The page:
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  • Provenance

    Margot Hahn (gifted by the artist)
    Acquired from the above by the present owner

  • Catalogue Essay

    Robert Rauschenberg, an undisputed leader in the American avant-garde, was highly prolific, as he worked in a variety of mediums throughout his life. The artist most notably pushed the boundaries of conventional artistic practice by integrating utilitarian items into his work in a Duchampian style. Referring to these works as Combines, Rauschenberg used ordinary objects, like newspapers and photographs, as artistic materials, seeking to work between the gap of art and life. In National Symphony Ball, Rauschenberg’s interest in everyday materials is palpable, as he presents the viewer with an intricate imagining of the American capital, Washington DC. Leaving the central portion of the city map visible, Rauschenberg creates a shaded image of the Capitol building, planetary forms, and text saying “National Symphony Ball” overlayed in bold lettering. While the artist predominantly covers the map with white paint, the red lines of the map lead towards the city center. In using an existing material, Rauschenberg’s use of utilitarian materials speaks to the greater politics and economics of American life.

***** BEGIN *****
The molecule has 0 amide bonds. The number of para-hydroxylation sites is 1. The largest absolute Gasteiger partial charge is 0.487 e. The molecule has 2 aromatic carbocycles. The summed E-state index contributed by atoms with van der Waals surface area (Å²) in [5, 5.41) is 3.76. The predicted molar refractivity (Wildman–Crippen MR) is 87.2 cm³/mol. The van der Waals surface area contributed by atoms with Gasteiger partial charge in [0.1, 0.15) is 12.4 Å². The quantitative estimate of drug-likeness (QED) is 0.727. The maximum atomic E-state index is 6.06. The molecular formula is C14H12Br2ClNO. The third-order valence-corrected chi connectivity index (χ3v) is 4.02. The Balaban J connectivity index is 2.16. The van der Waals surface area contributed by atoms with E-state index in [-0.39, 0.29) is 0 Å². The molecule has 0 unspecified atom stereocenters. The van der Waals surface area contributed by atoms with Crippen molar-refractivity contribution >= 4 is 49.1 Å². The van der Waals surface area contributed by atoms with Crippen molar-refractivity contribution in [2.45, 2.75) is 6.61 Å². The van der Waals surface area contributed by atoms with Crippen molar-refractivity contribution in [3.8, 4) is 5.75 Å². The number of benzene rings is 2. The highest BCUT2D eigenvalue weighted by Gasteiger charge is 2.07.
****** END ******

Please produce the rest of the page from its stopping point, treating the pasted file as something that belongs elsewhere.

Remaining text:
During his lifetime, Rauschenberg’s use of everyday objects and intricate layering of materials spoke to the proliferation of images in American media and consumer culture. This aesthetic vernacular that he championed was viewed as an overt acceptance of American capitalism and a strong force of nationalism during the Cold War. Rauschenberg was criticized for this aspect of his work in the global sphere. After being awarded the Golden Lion at the Venice Biennale just two years prior to the creation of National Symphony Ball, global artists cited the basis of his award to be American political and economic influence, not his own artistic ability. National Symphony Ball speaks to Rauschenberg’s relationship with Western capitalism and his American identity.

68

National Symphony Ball

acrylic, gouache, solvent transfer, ink, graphite and collage on paper map
22 3/4 x 27 3/4 in. (57.8 x 70.5 cm)
Executed in 1966.

Estimate
$100,000 - 150,000 

Contact Specialist

Sam Mansour
Associate Specialist, Head of New Now Sale
New York
+1 212 940 1219

New Now

New York Auction 30 September 2020